Alcoholism and alcoholic organ damage and genetic polymorphisms of alcohol metabolizing enzymes in Chinese patients

Authors

  • Y. Chao,

    1. Division of Gastroenterology, Department of Internal Medicine, Tri-Service General Hospital, National Defense Medical Center, Taipei, Taiwan, Republic of China
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  • T. Young,

    1. Division of Gastroenterology, Department of Internal Medicine, Tri-Service General Hospital, National Defense Medical Center, Taipei, Taiwan, Republic of China
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  • H. Tang,

    1. Division of Gastroenterology, Department of Internal Medicine, Tri-Service General Hospital, National Defense Medical Center, Taipei, Taiwan, Republic of China
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  • C. Hsu

    1. Division of Gastroenterology, Department of Internal Medicine, Tri-Service General Hospital, National Defense Medical Center, Taipei, Taiwan, Republic of China
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Abstract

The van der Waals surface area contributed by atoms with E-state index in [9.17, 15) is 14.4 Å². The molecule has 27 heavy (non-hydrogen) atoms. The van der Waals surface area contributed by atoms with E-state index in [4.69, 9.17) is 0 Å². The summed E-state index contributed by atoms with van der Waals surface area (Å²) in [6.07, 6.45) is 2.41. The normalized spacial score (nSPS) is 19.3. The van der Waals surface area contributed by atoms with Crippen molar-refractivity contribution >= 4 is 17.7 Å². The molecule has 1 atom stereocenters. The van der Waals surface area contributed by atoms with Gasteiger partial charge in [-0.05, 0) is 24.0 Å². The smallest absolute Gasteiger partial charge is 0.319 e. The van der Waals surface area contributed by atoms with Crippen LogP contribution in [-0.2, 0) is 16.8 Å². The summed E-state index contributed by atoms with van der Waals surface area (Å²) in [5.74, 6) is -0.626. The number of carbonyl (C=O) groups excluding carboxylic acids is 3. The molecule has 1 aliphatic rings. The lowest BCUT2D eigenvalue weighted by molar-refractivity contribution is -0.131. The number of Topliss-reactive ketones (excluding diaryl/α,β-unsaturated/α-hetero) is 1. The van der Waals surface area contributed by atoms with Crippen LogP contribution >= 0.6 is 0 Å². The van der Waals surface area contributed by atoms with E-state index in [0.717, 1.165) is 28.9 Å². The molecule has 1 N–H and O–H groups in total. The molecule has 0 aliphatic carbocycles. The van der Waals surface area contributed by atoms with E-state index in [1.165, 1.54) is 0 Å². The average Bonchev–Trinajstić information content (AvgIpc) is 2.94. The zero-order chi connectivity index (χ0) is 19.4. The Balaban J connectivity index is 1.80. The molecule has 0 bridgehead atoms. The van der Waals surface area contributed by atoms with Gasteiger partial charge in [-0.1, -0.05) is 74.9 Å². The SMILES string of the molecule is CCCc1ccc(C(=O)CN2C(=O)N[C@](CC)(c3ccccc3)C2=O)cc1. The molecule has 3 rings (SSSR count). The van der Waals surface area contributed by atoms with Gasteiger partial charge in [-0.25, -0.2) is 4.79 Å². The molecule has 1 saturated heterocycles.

It is still not clear why some alcoholic patients acquire certain organ-specific complications of alcoholism whereas other alcoholic patients acquire different ones. As we know the liver alcohol dehydrogenase (ADH), aldehyde dehydrogenase (ALDH), and cytochrome P4502E1 (P4502E1) are polymorphic at the ADH2, ADH3, and ALDH2 loci and the 5′-flanking region of the P4502E1. The aim of this study was to investigate the differences between Chinese alcoholic patients with cirrhosis and acute pancreatitis by studying the genetic polymorphisms of ADH2, ADH3, ALDH2, and P4502E1. Genotyping of ADH2, ADH3, ALDH2, and P4502E1 was performed using polymerase chain reaction-restriction fragment length polymorphism (PCR-RFLP) methods on peripheral white blood cell DNA from 75 alcoholic cirrhotic patients, 48 acute alcoholic pancreatitis patients, 19 heavy drinkers without liver disease or pancreatitis, and 235 controls. The results showed that the frequencies of the alleles ADH2*1 and ALDH2*1 in the alcoholic cirrhotic patients were significantly higher than those in the nonalcoholic controls. In acute alcoholic pancreatitis patients, only the frequency of allele ALDH2*1, not ADH2*1 was significantly higher than in the nonalcoholic controls. The allele frequency of ADH2*1 in acute pancreatitis patients was significantly lower (P < .01) than in alcoholic cirrhotic patients. The daily amount of alcohol consumption was significantly lower in patients with acute pancreatitis than in patients with cirrhosis (P < .0005). The genotype distributions of P4502E1, detected by RsaI and PstI, were not different among alcoholic cirrhotic patients, alcoholic pancreatitis patients, heavy drinker, and nonalcoholic controls. In conclusion, ALDH2*1 is the most important alcohol metabolizing gene affecting predisposition to alcoholism whereas the ADH2*2 gene may influence susceptibility to acute alcoholic pancreatitis. The patients with alcohol-induced cirrhosis and with alcohol-induced acute pancreatitis are of two different subpopulations.

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